## Common Words

### April 26, 2019

We write our solution in awk.

We must first decide on the definition of a word. Awk’s normal field splitting assumes a word is a maximal sequence of non-space characters, but that includes punctuation. We could consider a word as a maximal sequence of letters, but then contractions like didn’t would count as two words. For the sake of simplicity, and because it solves the problem for the given text, we assume awk’s standard field splitting.

We must also decide what to do with duplicates. If the word WORD appears once on one line and twice on the next, does that count 1 or 2? The only sensible solution is to count 1, even though that is harder to arrange than merely comparing words.

Here is our solution:

```\$ echo '
> word1 word2 word3 word4
> word4 word5 word6 word7
> word6 word7 word8 word9
> word9 word6 word8 word3
> word1 word4 word5 word4
> ' | awk -v n=3 '
> NR == 1 { for (i = 1; i  NR >  1 { counter = 0
>           for (i = 1; i                if (word[\$i]-- > 0) counter++ }
>           if (counter >= n) print \$0
>           delete word
>           for (i = 1; i  '
word9 word6 word8 word3```

If you want to change the definition of a word, set FS on the awk command line. You can run the program at https://ideone.com/e7zW3o.

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### 2 Responses to “Common Words”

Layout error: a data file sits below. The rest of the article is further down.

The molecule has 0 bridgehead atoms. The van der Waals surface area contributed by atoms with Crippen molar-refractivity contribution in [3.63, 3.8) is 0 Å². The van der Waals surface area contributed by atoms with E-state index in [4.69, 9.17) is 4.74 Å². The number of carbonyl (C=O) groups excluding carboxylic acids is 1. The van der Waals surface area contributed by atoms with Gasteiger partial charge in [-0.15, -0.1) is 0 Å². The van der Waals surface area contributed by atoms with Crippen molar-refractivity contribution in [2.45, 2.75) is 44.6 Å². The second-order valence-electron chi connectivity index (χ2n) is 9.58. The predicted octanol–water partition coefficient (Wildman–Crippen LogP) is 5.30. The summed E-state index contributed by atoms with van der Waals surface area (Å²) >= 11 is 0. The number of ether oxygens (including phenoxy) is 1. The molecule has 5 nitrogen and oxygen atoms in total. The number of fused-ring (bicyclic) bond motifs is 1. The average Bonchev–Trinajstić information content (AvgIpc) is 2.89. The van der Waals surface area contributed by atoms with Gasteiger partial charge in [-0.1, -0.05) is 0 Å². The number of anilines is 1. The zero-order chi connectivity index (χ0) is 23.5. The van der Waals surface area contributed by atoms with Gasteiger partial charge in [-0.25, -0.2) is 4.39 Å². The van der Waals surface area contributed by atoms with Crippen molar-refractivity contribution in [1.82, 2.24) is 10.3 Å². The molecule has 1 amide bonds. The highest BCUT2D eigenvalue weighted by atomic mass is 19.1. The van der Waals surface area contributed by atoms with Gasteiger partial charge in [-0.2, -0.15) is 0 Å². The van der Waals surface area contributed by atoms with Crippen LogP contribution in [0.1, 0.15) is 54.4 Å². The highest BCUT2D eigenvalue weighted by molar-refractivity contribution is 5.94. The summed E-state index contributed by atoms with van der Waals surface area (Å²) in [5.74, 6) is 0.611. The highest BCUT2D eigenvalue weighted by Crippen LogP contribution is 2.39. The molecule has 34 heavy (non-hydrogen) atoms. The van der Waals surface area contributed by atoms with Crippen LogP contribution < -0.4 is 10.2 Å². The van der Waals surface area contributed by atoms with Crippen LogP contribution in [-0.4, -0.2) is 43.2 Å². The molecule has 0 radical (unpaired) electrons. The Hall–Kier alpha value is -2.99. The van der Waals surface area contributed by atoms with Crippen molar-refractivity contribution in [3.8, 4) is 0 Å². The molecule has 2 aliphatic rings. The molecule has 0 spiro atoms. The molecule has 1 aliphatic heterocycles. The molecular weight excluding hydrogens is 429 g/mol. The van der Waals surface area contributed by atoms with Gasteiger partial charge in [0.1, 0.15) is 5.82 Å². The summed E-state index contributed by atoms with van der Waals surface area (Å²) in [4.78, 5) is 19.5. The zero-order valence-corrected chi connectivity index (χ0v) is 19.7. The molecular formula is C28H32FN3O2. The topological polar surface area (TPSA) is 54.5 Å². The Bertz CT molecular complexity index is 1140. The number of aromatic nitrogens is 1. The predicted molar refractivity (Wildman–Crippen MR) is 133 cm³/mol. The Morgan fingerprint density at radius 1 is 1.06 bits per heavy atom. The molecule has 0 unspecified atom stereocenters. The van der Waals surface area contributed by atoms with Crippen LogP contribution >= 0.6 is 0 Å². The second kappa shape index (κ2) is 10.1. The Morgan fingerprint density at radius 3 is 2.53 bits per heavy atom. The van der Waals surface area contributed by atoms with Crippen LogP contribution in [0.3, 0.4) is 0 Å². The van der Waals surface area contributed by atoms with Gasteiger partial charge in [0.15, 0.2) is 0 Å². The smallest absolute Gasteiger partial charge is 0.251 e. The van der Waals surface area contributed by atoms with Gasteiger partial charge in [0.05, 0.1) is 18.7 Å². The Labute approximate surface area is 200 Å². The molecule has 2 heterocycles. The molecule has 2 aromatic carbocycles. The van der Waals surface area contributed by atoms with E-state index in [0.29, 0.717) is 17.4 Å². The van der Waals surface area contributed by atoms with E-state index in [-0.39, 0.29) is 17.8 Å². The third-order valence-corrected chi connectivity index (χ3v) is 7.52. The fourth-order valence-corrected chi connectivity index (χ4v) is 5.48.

1. Daniel said

Here’s a solution in Python. This solution essentially only considers the first occurrence of a word on each line. That is, a word appearing twice on line X is not counted as two matches if the word appears on line X – 1.

```import sys

n = int(sys.argv)
last_words = set()
for line in open(sys.argv):
line = line.strip()
words = set(line.split())
if len(words.intersection(last_words)) == n:
print(line)
last_words = words
```

Example Usage:

```\$ python common.py 3 words.txt
word9 word6 word8 word3
```
2. Globules said

```import Control.Arrow ((>>>), (&&&))
import Data.Function ((&), on)
import Data.List (intersect, nub)
import System.Environment (getArgs)

inCommon :: Eq a => Int -> [a] -> [a] -> Bool
inCommon n xs ys = length (xs `intersect` ys) == n

wordsInCommon :: Int -> [String] -> [String]
wordsInCommon n ls = let lws = map (id &&& (nub . words)) ls
in zip lws (drop 1 lws) &
filter (uncurry (inCommon n `on` snd)) &
map (fst . snd)

main :: IO ()
main = do
args <- getArgs
```\$ ./common 0 < common.txt